Thursday 20 February 2020

Parasite - The Black and White Version: I love black and white photography and was curious to see what would/could have been done on this particular facourite film of mine. 
I cannot exactly say I was enthralled by the experience. The colour version was already so masterful that watching it in black and white was more like an interesting parallel experience than anything. And I couldn't help trying to recall how it was in colour as I was watching it. As my friend Sean said in a post regarding the topic, if Bong had shot the film in black and white, he would certainly have shot it differently, as tones and details appear differently. I'm thinking of Charles Lang's magnificent black and white photography for The Ghost and Mrs. Muir, where every single detail mattered. Even if filming in monochrome may now be technically different than in 1947, Parasite felt grey to me. Some scenes worked wonderfully to me, when others cried for colours. Perhaps there is a symbolism that escapes me. I recall a few terrific black and white films I saw recently: Cold War, the Lighthouse or Leto. The thought of colours never occured to me as I was watching them.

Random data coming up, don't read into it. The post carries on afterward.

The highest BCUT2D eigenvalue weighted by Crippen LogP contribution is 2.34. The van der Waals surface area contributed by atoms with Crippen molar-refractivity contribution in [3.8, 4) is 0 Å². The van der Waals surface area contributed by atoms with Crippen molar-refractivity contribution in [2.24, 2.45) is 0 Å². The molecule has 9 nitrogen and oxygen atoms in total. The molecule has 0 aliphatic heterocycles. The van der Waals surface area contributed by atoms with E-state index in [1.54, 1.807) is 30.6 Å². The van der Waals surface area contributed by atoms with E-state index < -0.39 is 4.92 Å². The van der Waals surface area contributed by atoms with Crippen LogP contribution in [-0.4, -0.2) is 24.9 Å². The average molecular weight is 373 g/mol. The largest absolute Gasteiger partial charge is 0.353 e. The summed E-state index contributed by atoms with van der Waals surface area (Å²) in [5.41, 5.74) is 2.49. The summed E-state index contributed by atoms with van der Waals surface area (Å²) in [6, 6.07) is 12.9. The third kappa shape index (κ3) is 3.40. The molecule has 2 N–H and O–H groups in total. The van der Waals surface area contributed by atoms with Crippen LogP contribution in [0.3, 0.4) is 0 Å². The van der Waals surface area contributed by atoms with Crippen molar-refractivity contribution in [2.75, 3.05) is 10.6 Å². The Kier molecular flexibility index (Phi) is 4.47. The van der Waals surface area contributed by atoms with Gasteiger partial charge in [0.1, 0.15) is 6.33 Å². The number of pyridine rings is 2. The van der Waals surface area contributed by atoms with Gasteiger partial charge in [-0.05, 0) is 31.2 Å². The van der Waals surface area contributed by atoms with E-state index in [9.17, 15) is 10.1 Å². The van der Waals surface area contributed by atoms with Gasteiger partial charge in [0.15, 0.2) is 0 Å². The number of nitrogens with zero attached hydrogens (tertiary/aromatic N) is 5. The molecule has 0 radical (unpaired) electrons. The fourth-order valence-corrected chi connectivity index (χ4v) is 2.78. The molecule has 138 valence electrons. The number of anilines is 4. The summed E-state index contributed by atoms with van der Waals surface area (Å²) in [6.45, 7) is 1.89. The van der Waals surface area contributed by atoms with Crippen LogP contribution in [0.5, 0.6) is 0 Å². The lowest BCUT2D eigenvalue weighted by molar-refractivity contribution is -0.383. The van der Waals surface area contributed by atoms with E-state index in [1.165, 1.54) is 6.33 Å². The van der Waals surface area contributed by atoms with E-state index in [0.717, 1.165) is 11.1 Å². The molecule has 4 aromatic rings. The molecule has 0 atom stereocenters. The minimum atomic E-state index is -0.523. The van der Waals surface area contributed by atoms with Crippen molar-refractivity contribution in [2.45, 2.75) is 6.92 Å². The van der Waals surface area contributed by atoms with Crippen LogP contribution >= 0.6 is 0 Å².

Perhaps it would have been interesting to change certain things, whether the music or the sound design.
When Ash showed me the first monochrome version of The Third Wife, I felt the music didnt stand up well to the monochrome reworking, as colours were a component of the music, in a way. When later, she decided to make the film a silent one, it become imperative that a whole new score be written! However, silent films are another topic.
I recall another monochrome experience: Logan. I only saw the black and white version and found it beautiful. How would it have been, had I seen the colour one first?

That said, it is still a great experience to watch Paraside again in this new light.

Absolutely no regret!

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